Parable of the Old and New Wine


Described in Luke 5:36-39, given at the feast prepared by Saint Matthew after his call and conversion. After explaining in the parables of the old wine and new bottles, and of the old garment and new patches, to some bitterly querulous questioners, why He did not impose the practises of the Pharisees and of Saint John the Baptist on His own disciples, Jesus turns to the latter, giving the present parable as an excuse for those who plague Him so persistently. It is not a question of whether the old wine is better than the new, because Christ’s doctrine, the new wine, is certainly better than that of the Pharisees or of the Precursor, but of a matter of taste to which one has grown accustomed. Brought up in the spirit and practises of the Pharisees, of which they approve, these questioners are loath to accept the teaching of Jesus, to them new, untried, and hence of doubtful value. Thus would Our Lord excuse those who so bitterly pursued Him for His new ways and doctrines, and with the same spirit of gentleness must all those be animated who would lead souls from the paths of sin and error to the ways of truth and virtue.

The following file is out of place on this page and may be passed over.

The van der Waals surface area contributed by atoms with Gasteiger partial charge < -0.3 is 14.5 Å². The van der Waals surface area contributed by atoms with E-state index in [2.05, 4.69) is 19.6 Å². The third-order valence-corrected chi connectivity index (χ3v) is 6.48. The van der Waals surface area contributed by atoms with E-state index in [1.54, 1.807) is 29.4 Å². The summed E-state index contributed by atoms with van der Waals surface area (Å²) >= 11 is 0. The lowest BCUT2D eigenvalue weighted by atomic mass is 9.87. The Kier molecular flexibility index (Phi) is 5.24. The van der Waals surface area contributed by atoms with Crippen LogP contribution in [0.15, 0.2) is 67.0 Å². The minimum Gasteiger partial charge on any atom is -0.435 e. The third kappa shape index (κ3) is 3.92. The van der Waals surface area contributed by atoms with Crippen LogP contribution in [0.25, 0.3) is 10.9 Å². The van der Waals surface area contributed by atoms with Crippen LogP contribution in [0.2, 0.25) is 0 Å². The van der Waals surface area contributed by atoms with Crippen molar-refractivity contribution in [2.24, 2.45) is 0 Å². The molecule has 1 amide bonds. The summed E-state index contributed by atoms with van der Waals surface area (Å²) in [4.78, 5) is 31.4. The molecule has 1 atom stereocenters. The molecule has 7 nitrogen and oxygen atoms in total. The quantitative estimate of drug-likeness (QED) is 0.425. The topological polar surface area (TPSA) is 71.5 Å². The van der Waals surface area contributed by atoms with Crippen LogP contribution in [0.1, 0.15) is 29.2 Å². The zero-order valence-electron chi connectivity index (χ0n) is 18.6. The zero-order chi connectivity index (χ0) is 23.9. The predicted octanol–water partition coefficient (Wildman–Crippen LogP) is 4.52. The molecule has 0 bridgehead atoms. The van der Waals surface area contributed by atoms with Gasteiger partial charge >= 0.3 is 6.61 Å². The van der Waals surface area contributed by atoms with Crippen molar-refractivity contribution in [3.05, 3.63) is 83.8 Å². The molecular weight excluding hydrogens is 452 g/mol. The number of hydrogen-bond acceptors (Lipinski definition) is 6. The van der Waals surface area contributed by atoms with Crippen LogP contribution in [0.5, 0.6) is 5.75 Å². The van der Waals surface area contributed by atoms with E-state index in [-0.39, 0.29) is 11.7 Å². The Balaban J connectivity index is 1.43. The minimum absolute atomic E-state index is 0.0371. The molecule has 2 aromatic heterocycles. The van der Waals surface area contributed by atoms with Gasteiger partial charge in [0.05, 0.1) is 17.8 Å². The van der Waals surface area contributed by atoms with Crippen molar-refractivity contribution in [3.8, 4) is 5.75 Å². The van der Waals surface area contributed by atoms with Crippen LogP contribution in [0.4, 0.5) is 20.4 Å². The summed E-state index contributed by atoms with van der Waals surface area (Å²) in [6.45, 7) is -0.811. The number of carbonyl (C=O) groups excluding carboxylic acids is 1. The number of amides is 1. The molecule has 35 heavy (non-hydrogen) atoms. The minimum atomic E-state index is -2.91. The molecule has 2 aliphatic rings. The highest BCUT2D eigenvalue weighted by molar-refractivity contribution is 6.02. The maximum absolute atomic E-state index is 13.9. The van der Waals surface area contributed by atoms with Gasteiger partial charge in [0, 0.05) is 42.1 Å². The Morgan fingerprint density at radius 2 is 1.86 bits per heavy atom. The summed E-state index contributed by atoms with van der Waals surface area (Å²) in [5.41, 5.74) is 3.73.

He told them a parable also: “No one tears a piece from a new garment and puts it upon an old garment; if he does, he will tear the new, and the piece from the new will not match the old. And no one puts new wine into old wineskins; if he does, the new wine will burst the skins and it will be spilled, and the skins will be destroyed. But new wine must be put into fresh wineskins. And no one after drinking old wine desires new; for he says, ‘The old is good.'” – Luke 5:36-39, RSVCE

MLA Citation

  • “Parable of the Old and New Wine”. New Catholic Dictionary. CatholicSaints.Info. 11 November 2019. Web. 3 March 2021. <>